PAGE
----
Anika Rao: U.S. first-past-the-post electoral system needs to change

(Francisco Kjolseth | The Salt Lake Tribune) People cast their vote at Hogle Zoo in Salt Lake City on Election Day, Tuesday, Nov. 3, 2020.

From our concerns about the efficacy of the Electoral College to arguments about the impacts of gerrymandering, it’s impossible to follow national politics without running into youth who express deep cynicism about the future of our republic and its electoral system.

As someone who is ineligible to vote, an immigrant and a person of color, I know we need electoral reform because my future relies on a thriving and representative democracy. And the answer to my peers’ and my concerns may be hiding in plain sight.

Currently, the United States and most of its state and local elections use first-past-the-post (FPTP) systems. They fall under the category of plurality systems, in which the candidate who receives the most number of votes automatically wins the election, and which use single member districts, where electoral districts are assigned one legislative seat (a position in a legislature) each.

Proportional representation (PR) systems, on the other hand, give each candidate a number of seats that are proportional to the votes they received. They use multimember electoral districts, which are allocated more than one legislative seat. Germany, Finland and Sweden all have variations of PR systems. To overcome the dissatisfaction of young people with democracy in the United States, first-past-the-post electoral systems should be replaced with proportional representation systems.

The USA’s system restricts the electorate’s options. According to French political scientist Maurice Duverger, FPTP systems tend to produce two dominant parties for two reasons: third parties are unlikely to form because existing political structures favor dominant parties and voters are unlikely to vote for third parties, even if they are more ideologically similar to them, resulting in an endogenous cycle of misrepresentation.

The United States’ recent elections highlight both of these issues. Third party candidates were unable to garner anything near the threshold. The United States’ 117th Congress and the Utah State House and Senate, for example, have no members of any third party. Centrist Joe Biden and leftist Bernie Sanders were represented by the same party, and far-left voters were forced to vote for Biden. Center-right voters were forced to vote for far-right Donald Trump. In a country of 330 million, it is unreasonable to expect the electorate to choose between only two options.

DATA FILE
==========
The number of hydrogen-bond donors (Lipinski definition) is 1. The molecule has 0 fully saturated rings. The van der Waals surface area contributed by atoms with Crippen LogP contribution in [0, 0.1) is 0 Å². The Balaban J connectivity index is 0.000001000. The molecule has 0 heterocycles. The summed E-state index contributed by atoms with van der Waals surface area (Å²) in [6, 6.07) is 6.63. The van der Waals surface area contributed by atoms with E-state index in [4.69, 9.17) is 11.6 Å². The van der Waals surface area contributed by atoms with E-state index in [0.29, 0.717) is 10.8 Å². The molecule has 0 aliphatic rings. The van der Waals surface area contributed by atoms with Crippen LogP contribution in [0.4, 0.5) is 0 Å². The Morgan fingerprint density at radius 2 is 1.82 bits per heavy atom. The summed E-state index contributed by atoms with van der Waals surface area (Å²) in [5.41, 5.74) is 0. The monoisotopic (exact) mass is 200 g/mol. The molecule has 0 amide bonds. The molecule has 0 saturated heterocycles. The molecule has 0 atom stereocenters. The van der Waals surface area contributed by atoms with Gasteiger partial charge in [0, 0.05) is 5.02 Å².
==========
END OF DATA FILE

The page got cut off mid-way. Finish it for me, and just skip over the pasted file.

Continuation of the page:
A corollary to Duverger’s Law is that PR systems “favour multi-partism.” Because PR systems require multimember districts to divide seats proportionally, minor parties that win a significant percentage of the vote are guaranteed a seat in the legislature. Additionally, many PR systems use transferable votes. If a voter’s first candidate fails to accumulate enough votes, their vote is transferred to their next choice until one candidate receives the most number of top choices. The unrepresentative governments that FPTP systems produce also correlate with low voter motivation.

In the USA, if one candidate in an electoral district receives 40% of the vote and another receives 35%, the first candidate would win the election without support from the majority of the electorate because we use single-member districts. PR systems assign a predetermined number of seats to represent electoral districts, allowing for proportional allocation. Multimember districts would represent minority voters, and PR systems are less reliant on geographic location — this is important in overcoming the impacts of anti-democratic systems like gerrymandering or the Electoral College — because seats are allocated based on the percentage of the national vote as opposed to single electoral districts.

As evidenced by the approximately 80% turnout in recent elections in Israel, Sweden and Denmark, increased representation in PR systems correlates with higher voter turnout. By contrast, FPTP systems cause minority citizens to fall into a state of learned helplessness, leading to political apathy. The UK and US, for example, had turnouts of less than 60%.

Although I am not a U.S. citizen, many of my peers will be eligible to vote in two years. I’m originally from India, which has historically struggled with election integrity and voter turnout. But in 2019, India’s voter turnout was almost 70%. When a developing country of 1.4 billion people has a higher turnout than a developed democracy with a fraction of its population, it’s time we realize that something needs to change for our democracy to continue functioning effectively.

Anika Rao is a junior at West High School, where she is the editor-in-chief of its student news publication, The Red and Black. She is also the 2021 summer redistricting intern at Alliance for a Better Utah.

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